Social interactions and relationships are extremely important for healthy social and emotional development. The first relationships children establish are with their attachment figure(s). While they are developing these attachment relationships, children also begin to interact and respond to other adults who are often present in their lives. Children use their attachment relationships as a springboard to develop these relationships with familiar adults. However, children still prefer their attachment figures in the majority of instances, especially when they are distressed or in new situations.
Children seek out relationships with adults for a variety of reasons. They use these relationships to feel safe, learn about their world, and socially interact with others.1 In early infancy, children engage in social interactions through eye contact and sounds with both unfamiliar and familiar adults. As they near one year of age, stranger anxiety sets in and children become selective of familiar adults. Children purposefully engage familiar adults in playful two-way interactions and seek out these adults when needing guidance and help. As children’s cognitive and play skills improve, they begin to take on a distinct interest in adult roles and often actively explore these roles through play.2 Older toddlers use language to connect with adults and share their thoughts, feelings, and ideas with them. The ability to form positive relationships with adults directly supports children in developing healthy relationships with peers, and helps build children’s self-concept.
Real World Story
Brandon is a happy, 10-month-old, social baby who has a secure attachment with his mother. He is beginning to actively engage with other familiar adults through interactions and simple play. For the last five months, Brandon has accompanied his mother to their neighborhood dry cleaner, once a week. The owner of the dry cleaner is a warm and loving woman named Grace. Every time Brandon and his mother have entered the dry cleaner, Grace has been very consistent in always saying “hello” to Brandon, gently squeezing his tummy, and demonstrating enthusiasm during her interactions with him. Brandon has also observed his mother’s facial expressions and interactions with Grace, which always consist of smiles and relaxed and positive conversation.
Brandon, who has by now developed a sense of awareness of strangers versus familiar adults, squeals with delight the minute his mother opens the door of the dry cleaner. While he will shy away from unfamiliar adults who reach out their arms to hold him, he comfortably leans in toward Grace as she gestures for him to come into her arms. He laughs and moves his body up and down to express his enjoyment of being carried by her, often attempting to pull her glasses off her face. Grace gently redirects his hands with her hands and moves them up and down. When it is time to say good-bye, Brandon leans toward his mom, and waves “bye-bye” to Grace as he leaves.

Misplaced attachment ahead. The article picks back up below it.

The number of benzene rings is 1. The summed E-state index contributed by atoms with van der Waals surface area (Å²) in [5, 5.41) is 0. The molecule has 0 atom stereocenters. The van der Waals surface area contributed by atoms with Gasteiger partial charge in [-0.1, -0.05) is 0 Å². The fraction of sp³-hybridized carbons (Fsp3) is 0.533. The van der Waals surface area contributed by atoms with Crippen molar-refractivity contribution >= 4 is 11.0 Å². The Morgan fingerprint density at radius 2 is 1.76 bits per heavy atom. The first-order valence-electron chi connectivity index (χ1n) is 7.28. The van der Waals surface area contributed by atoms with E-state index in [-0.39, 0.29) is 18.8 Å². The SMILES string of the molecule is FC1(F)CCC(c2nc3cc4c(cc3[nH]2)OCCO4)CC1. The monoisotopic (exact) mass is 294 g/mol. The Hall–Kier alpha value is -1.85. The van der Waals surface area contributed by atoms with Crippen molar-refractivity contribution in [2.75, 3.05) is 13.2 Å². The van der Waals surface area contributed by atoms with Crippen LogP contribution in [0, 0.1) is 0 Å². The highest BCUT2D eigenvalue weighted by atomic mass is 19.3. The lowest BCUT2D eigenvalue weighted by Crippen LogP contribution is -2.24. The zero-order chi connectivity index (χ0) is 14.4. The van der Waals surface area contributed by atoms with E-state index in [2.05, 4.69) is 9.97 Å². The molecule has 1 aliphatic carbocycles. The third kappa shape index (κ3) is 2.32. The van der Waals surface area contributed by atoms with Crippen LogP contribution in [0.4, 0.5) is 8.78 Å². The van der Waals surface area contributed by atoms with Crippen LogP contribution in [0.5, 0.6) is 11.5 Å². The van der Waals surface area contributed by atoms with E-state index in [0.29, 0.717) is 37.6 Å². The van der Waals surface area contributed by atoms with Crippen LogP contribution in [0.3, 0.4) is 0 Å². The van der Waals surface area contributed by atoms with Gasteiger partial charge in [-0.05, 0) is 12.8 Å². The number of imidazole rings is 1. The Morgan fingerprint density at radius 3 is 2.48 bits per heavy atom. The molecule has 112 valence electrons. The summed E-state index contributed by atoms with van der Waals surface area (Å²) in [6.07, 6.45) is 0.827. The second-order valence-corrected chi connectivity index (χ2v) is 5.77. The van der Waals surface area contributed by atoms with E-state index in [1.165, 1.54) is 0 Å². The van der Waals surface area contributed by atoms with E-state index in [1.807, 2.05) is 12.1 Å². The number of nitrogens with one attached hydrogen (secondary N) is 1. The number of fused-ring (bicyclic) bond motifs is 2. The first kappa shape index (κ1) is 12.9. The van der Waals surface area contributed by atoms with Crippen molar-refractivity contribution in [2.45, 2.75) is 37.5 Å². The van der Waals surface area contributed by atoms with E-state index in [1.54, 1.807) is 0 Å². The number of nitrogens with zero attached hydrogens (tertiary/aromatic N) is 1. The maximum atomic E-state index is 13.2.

IN THIS EXAMPLE, Brandon is building relationships with other adults who consistently appear in his life. His strong attachment to his mother has provided the foundation for meaningful social interactions, and he is able to rely on his mother to provide security in different and/or new situations. Grace’s consistent interactions with Brandon have contributed to their relationship as Brandon connects Grace with enjoyable experiences, and he now anticipates seeing Grace when his mother opens the door of the dry cleaner. Even though Brandon has begun to exhibit stranger anxiety, the use of social referencing helps him recognize that Grace is someone whom his mother is comfortable with, and this makes him less hesitant around her. This example highlights how social emotional development, language development, and cognitive development all work together to support children in forming special relationships with others.
- Karen, Robert, Ph.D. (1998). Becoming Attached: First Relationships and How They Shape Our Capacity to Love. New York: Oxford University Press.
- Stott, Frances, Ph.D. (2003). Social and Emotional Developmental Agendas: Children, Parents, and Professionals. Handout presented in Human Development course at Erikson Institute, Chicago, IL.
Discover how Relationship with Adults is related to:
- Self-Regulation: Foundation of Development
- Self-Regulation: Foundation of Development
- Developmental Domain 3: Language Development, Communication, & Literacy
- Developmental Domain 4: Cognitive Development
- Approaches to Learning
Curiosity & Initiative